Open Mic: Sometimes I think it’s a struggle for writers to just get out of our own way.
Recore: So true, because we have these preconceived notions about what publishing is and about what having a book is. I tell people I’ve written a book and they say “great, you self-published.” I say no, that I had a publisher, and their demeanor changes. But what if I had self-published? Is that such a bad thing? Does my book then really lose that much credibility? So much good writing would be lost if we all were reliant only on traditional publishing. Also, this publisher turned my book around in a matter of months. It was January, but they knew that Epilepsy Awareness Day is on March 26th, and they said they would get my book released on March 26th. And they did. That’s what can happen if you’re working with a small publisher.
Open Mic: Some of the situations you describe with your doctors are truly appalling. Have you had any reaction from the medical community?
Recore: Not yet, but I’m hoping. I actually have an appointment with my neurologist coming up and I’m going to ask him if I can speak to his medical students. I’ve done that a couple times in the past. Actually, the last time I did it was rated the number one presentation they had for the year because they don’t get to hear from patients. To have a patient come in and say a doctor almost killed me because they didn’t do their job is something different from what they usually hear.
Open Mic: You touch a lot on how often your condition was dismissed or disregarded, seemingly because of your gender. With so much emphasis now on movements like #metoo, do you think that is changing at all?
Recore: No, I really don’t think that biases are changing in healthcare. Just consider heart health. Heart disease is the number one killer of both men and women, but the tests we take are based on a 140-pound white male. If I have an EKG, it might look normal for a 140-pound male but does it look normal for a woman? No, it’s different. All of our diagnoses and prescription drug trials are mostly based on men, and that’s not going to change until we redo the whole medical system. And it works against men too. Men are twice as likely to be diagnosed with alcoholism or substance abuse, and 70-80 percent of suicides are men. But women are twice as likely to be diagnosed with anxiety, twice as likely with depression. It’s just this underlying method of diagnoses that is going to have to change before the system changes. The only way for patients to do that is to just keep going to their doctors until they have a satisfactory answer, and that’s hard to do.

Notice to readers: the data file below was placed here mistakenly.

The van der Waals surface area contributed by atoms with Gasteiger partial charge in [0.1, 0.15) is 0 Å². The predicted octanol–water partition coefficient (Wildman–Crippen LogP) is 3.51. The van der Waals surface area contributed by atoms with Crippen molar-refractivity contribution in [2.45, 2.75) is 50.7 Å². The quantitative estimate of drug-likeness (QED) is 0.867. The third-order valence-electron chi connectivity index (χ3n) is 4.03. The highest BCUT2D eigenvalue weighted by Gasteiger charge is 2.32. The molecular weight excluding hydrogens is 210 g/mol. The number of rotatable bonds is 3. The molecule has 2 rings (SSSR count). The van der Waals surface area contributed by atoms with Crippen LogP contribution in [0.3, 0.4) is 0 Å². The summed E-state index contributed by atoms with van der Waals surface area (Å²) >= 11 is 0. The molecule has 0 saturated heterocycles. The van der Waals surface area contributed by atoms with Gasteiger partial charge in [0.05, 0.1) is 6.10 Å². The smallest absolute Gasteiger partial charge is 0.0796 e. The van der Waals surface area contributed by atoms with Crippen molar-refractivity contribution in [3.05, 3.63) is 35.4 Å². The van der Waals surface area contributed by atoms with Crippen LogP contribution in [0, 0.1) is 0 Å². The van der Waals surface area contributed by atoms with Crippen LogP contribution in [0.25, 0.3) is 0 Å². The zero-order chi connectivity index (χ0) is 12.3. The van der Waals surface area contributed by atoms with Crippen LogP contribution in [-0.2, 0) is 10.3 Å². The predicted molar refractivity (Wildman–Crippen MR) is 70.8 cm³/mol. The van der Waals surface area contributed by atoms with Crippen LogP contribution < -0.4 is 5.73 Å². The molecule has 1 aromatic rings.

Open Mic: How is your health today?
Recore: I’m great. I would love to lose that ten pounds that we would all love to lose, but I do love cookies. So is my quality of life better with cookies or better ten pounds lighter? That’s really my only health concern at this point, which is a good thing.
Open Mic: Marketing any kind of book can be a challenge. How is it for you in that what you are marketing is such a personal story? Does that make the process more or less challenging for you?
Recore: I think it’s a lot easier because I am on a mission. I have a message I am trying to deliver, so it’s very clear for me what direction to go in. It’s very easy for me, for example, to look for podcasts that are about women, that are about medicine, that are about brain-based disease, that are about epilepsy, and say, ‘This is somebody I want to send my book to because I have a message they can relate to.’ I think having a message and having a non-fiction book makes that a lot easier than it would be if it were fiction.
Open Mic: What do you want readers to take away from this book?
Recore: I want them to take away a sense of community and that they are not alone because we are all going through this, we are all struggling. We all struggle with health care and fears about our health and about our families and our well-being. You’re not alone.
Open Mic: I always end on a fun question. Let’s say I can put you together for dinner and a conversation with one of the following three people. Who do you choose and why? Your options are: former president Barack Obama, actress Meryl Streep, or the world-renowned Dr. Virginia Apgar, who created the Apgar Score for evaluating the health of newborns.
Recore: Barack Obama because I’d like to thank him for my healthcare, and because he’s so cool. Can I have dinner with Barack Obama just because it would be awesome? I miss Barack.